INL employees give back to their communities in numerous ways. Here, Kort Bowman, Elise Miller, Darla Miller, Julie Ulrich (hidden) and George Wood load Christmas gifts for more than 225 children as part of the Salvation Army's Angel Tree program.

Counting the ways INL gives back to eastern Idaho communities

By Lori Priest, INL Communications & Governmental Affairs

Idaho National Laboratory employees have a long history of charitable giving, and this year is no exception. From United Way donations to volunteer activities, employees' contributions in 2013 are benefiting their neighbors in the local communities and throughout the state.

   INL employees and INL contractor
   BEA donated more than $359,500 to
   this year's United Way drive.

During the holiday season, INL contractor Battelle Energy Alliance (BEA) supports the annual sitewide Christmas for Families program. This year, employees "adopted" 50 families to provide gifts for 175 children from Arco, Mackay, Howe, Roberts, Pocatello, Rigby, Ririe, Menan, Idaho Falls, Blackfoot and Shelley. BEA donated $4,000 toward food boxes for each family. Employees at INL and the primary cleanup contractor also bought gifts for 225 children in the Salvation Army's Angel Tree program.

INL recently announced that employees contributed more than $304,500 to this year's United Way drive. BEA contributed $55,000 in corporate funds, making the total INL contribution $359,500. Since BEA took over operation of INL in 2005, employee contributions to the United Way have exceeded $2.75 million, and BEA has contributed an additional $475,000 in corporate donations.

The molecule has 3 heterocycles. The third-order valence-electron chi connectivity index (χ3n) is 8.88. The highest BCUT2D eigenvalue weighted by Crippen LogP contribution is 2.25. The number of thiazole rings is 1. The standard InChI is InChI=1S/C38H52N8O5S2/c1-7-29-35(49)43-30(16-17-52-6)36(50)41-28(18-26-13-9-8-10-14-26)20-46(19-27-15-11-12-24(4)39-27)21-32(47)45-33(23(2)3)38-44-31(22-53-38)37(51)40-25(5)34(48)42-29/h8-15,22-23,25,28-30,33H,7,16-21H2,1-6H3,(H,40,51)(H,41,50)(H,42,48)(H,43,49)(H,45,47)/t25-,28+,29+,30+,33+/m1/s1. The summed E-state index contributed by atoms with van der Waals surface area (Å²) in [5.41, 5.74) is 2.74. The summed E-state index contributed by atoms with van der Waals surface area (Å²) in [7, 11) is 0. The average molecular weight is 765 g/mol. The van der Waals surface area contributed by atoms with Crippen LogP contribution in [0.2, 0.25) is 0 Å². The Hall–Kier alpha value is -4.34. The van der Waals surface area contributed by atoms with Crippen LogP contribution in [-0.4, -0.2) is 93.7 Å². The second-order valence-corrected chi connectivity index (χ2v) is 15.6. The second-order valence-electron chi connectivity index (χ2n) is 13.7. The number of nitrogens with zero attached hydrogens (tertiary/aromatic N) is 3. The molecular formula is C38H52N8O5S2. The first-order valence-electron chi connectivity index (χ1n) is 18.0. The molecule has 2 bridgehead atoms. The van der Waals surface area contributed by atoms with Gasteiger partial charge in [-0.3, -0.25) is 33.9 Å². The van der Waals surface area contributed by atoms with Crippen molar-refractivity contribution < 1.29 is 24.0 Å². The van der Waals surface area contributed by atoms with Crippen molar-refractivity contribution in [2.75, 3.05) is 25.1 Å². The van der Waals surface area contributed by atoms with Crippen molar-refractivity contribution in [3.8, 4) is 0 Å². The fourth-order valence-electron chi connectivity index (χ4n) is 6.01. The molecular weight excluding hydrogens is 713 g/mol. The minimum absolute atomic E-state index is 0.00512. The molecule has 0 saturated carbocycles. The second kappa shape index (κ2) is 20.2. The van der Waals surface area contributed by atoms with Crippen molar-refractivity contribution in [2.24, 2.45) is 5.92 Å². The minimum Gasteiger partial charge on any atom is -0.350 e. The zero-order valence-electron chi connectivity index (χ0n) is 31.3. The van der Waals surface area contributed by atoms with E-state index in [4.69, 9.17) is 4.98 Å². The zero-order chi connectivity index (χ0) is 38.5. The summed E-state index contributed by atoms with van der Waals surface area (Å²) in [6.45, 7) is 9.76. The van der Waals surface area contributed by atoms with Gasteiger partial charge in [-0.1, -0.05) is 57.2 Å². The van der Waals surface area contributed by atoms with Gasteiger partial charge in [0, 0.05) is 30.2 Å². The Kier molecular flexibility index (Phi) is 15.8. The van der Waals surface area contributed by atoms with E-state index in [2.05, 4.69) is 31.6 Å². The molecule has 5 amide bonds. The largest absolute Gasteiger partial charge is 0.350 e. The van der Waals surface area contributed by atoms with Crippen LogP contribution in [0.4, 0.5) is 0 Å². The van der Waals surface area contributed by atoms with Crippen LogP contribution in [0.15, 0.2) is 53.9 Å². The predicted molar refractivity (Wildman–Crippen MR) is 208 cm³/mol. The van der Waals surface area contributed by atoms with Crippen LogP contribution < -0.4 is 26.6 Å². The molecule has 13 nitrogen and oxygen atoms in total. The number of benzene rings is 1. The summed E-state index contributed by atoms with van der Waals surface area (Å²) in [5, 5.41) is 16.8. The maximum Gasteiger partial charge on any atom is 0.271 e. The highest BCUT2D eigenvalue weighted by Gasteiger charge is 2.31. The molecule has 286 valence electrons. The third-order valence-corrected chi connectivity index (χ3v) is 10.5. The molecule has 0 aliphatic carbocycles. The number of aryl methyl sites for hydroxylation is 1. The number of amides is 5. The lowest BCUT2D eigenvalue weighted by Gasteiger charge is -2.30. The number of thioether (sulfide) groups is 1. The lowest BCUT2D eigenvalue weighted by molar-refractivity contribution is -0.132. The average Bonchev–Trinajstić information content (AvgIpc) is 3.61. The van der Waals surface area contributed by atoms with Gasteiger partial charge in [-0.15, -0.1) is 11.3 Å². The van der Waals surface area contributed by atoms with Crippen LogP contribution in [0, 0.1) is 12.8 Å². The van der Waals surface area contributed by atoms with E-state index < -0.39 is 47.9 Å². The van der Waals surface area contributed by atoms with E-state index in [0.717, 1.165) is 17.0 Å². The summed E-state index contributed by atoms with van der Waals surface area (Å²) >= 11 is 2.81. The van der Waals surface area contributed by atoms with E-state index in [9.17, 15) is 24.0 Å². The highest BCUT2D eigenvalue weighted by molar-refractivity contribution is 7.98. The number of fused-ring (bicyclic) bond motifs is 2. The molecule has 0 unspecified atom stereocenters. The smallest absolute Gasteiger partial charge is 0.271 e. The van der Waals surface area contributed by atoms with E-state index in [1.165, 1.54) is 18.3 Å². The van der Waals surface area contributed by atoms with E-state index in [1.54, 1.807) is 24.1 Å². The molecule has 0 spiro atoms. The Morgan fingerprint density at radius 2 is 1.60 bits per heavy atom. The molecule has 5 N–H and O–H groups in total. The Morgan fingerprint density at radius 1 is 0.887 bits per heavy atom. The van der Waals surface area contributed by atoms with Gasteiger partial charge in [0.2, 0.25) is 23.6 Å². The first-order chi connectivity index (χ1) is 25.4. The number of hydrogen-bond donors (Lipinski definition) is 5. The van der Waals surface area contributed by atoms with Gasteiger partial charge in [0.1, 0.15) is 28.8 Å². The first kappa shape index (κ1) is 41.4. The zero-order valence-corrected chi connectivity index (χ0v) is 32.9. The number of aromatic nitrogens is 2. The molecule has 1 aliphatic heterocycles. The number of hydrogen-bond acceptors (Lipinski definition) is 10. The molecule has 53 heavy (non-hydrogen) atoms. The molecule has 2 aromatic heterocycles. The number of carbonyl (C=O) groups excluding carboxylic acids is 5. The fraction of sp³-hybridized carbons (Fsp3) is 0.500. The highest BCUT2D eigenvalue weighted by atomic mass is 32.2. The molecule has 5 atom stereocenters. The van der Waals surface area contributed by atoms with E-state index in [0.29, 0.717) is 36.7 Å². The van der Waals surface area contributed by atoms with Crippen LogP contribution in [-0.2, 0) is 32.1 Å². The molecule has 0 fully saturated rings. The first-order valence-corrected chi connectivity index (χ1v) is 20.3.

Team INL

BEA also supports the community through its Team INL employee volunteer program, which provides small amounts of funding to help employees make a difference in their communities. The funding is often used to purchase building materials, paint, essential items and clothing.

Since 2005, BEA employees and volunteer groups have completed nearly 300 Team INL projects, such as providing Christmas gifts each year for the teenagers living at The Haven transitional housing shelter, for several seniors through the Santa for Seniors program and to developmentally disadvantaged individuals living in local group homes.

A slideshow from the deck sealing
project at the Idaho Falls Friendship
This year's Team INL employee volunteers also contributed to many projects. Here are a few highlights:
• Held a school supply donation drive to help area less-fortunate K-12 students.
• Helped with Dream Night at the Tautphaus Park Zoo (an event for chronically ill and disabled children and their immediate families).
• Collected 1,130 pairs of shoes for orphanages through the Dando Armor Shoes4Love program.
• Helped clean up and provide funding to repair/replace equipment at Tautphaus Park’s equal access playground.
• Sealed the entire deck at the Idaho Falls Friendship Garden project.
• Served as elves to area seniors at the Idaho Falls Senior Citizens Center Christmas luncheon.

Forty-six participants in INL's License to Lead program took part in four community service projects during 2013. These projects involved: 1) providing major cleanup, painting, repair and landscaping at one CLUB Inc. single family home, 2) landscaping at CLUB Inc. apartment complex housing for recovering alcoholics 3) painting and repair at the CLUB Inc. offices and 4) cleanup, major interior painting and carpentry work at The Development Workshop Inc. The volunteers spent 430 hours on the four projects.

In addition, License to Lead participants donated approximately $1,100 in cash and materials to facilitate the success of all projects. A major benefit of these projects is to build the network of leaders at INL, but more importantly to serve people in need in our local area. Many leaders become aware of the many needs and opportunities for service in our communities through these service projects.

Education Programs

INL's education programs office invested $349,950 in K-12 education initiatives to help more than 60,000 students throughout Idaho for Fiscal Year 2013. In addition, the lab awarded $19,000 worth of dual credit and college scholarships to high school students and $51,847 in mini grants and classroom makeover grants to 36 teachers across the state.